Every so often, they declare a crisis, set up a commission, develop a project, and then lose interest within a maximum of two years. Ask, for example, the schools who entered the diversification project in the mid 1990s only to have the funding withdrawn a couple of years later. That project included the idea of training some teachers to teach the languages in question, but such radicalism was short lived. We have a national aversion to longer-term planning.

I am reminded of the story of the old gardener who spent a year reclaiming a very wild patch of church land and creating a garden. The vicar was impressed: ' what a wonderful job you, and God, have done in making this lovely garden'. 'Yes', replied the old man, 'and you should have seen what it was like when He was doing it on His own'.

Let a thousand flowers bloom, indeed!

Old Cobbler has an authoritative perspective on Her Majesty's Inspectorate in England.

Great news! Primary languages are rubbish! (June 2021)

Guest Column - May 2021
Dr Michael Lightfoot
The long-term impact on education systems caused by the Great Pandemic of 2020/21 will take many years to play out. Emergency remote teaching became the mode through which education systems tried to overcome the impacts of school closures, and most schools turned to EdTech for solutions.
Rethinking assessment: in praise of ePortfolios (May 2021)

Guest Column - April 2021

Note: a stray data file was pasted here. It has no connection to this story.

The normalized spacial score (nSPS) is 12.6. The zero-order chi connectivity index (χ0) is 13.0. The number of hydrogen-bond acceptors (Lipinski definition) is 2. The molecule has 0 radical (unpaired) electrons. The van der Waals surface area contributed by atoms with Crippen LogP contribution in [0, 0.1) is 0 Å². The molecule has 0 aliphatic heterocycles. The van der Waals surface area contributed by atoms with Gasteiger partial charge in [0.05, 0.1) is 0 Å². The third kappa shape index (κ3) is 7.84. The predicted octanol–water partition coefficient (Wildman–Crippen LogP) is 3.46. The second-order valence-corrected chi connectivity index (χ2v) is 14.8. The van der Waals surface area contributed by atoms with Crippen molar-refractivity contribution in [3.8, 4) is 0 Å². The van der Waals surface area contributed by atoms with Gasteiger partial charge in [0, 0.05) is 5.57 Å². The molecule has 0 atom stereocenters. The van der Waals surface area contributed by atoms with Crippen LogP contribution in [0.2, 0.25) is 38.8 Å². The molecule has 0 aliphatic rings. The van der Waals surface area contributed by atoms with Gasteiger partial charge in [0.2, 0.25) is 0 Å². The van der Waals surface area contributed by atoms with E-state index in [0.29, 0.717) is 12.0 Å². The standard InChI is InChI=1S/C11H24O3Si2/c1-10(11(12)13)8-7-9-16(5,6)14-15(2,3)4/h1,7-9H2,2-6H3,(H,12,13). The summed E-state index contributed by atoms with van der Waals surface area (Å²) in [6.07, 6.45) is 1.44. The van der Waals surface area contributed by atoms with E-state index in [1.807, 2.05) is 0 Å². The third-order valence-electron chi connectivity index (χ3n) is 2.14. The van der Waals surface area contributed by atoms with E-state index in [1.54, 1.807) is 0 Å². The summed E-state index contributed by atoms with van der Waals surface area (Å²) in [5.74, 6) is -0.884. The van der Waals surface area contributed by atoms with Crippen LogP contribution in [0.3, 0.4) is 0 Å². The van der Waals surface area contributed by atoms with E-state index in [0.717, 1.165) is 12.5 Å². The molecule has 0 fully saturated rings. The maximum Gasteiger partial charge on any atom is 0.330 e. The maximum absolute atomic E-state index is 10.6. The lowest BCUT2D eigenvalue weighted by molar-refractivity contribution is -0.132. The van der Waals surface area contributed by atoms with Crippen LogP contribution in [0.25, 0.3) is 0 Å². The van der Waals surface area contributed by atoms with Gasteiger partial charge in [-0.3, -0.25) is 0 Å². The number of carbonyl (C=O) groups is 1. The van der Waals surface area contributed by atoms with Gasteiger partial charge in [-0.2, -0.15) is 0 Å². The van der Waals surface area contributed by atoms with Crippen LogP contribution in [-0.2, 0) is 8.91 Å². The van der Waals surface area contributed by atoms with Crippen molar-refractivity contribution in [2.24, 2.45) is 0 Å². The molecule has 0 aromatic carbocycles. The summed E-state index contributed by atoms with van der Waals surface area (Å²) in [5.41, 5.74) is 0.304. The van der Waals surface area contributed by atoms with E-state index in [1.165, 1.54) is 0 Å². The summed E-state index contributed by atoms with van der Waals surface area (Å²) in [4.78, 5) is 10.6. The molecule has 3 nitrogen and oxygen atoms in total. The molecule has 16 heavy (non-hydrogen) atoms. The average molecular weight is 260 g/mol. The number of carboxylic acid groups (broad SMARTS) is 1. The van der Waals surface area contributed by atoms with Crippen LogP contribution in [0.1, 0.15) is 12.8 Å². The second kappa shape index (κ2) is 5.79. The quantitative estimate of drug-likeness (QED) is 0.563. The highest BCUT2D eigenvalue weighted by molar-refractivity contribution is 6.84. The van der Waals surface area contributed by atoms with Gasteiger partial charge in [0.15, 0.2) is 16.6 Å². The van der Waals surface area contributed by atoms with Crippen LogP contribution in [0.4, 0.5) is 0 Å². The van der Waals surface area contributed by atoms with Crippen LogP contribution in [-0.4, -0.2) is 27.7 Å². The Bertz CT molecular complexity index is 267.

David Ingram
During a particularly difficult stretch of the lockdown, my professional coach invited me to engage my curiosity. This prompted me to consider the enormity of the pandemic from an entirely different perspective. I remain curious. Necessity may have been the mother of invention during lockdown but as the world returns to a semblance of normality, school leaders will need to ponder next steps.
Shaping the legacy of COVID-19 (April 2021)

Guest Column - March 2021
Harry Hudson
Education is in the spotlight in a way it hasn't been for decades, and much has been said about how teaching can 'build back better' after the pandemic. Yet step back from all the talk of 'catch up funding' and ways our classroom practice can be improved by having taught online, and there's an even bigger picture.
Changing the image of teaching (March 2021)

Guest Column - February 2021
Marc Rowland
The most effective strategies give teachers and other staff the capacity, expertise, knowledge and development to meet the needs of their pupils and improve them as learners. Teacher agency and buy-in are fundamental to success. They all complement one another, working together to support the development of a culture of inclusivity where pupils' needs are understood and assessment drives action.
Culture (February 2021)

Guest Column - January 2021
Malcolm Wheeler
Online passages from India
The pandemic will be remembered in the words of Dickens as "the worst of times" and, in the most unintended ways, also "the best of times". Before the lockdown, the challenge for our kind of schools was finding the sweet spot between theoretical and experiential learning. After the move to virtual learning, it has become about finding our collective 'ikigai', or finding our reason for being.
Online passages from India (January 2021)

Guest Column – December 2020
Keith Grainger, Principal, Garth Hill College
The case for the defence: online learning
In a week when the government has threatened councils with legal action over decisions to switch to online learning over coronavirus fears, I feel the urge to celebrate the considerable merits of online learning. Such threats almost cast a slur on the very concept of online learning and, given our positive experience as a state secondary school, I am compelled to make a case for the defence.
The case for the defence: online learning (December 2020)     © Blinks 2021

Data privacy & security             Website by Relaxed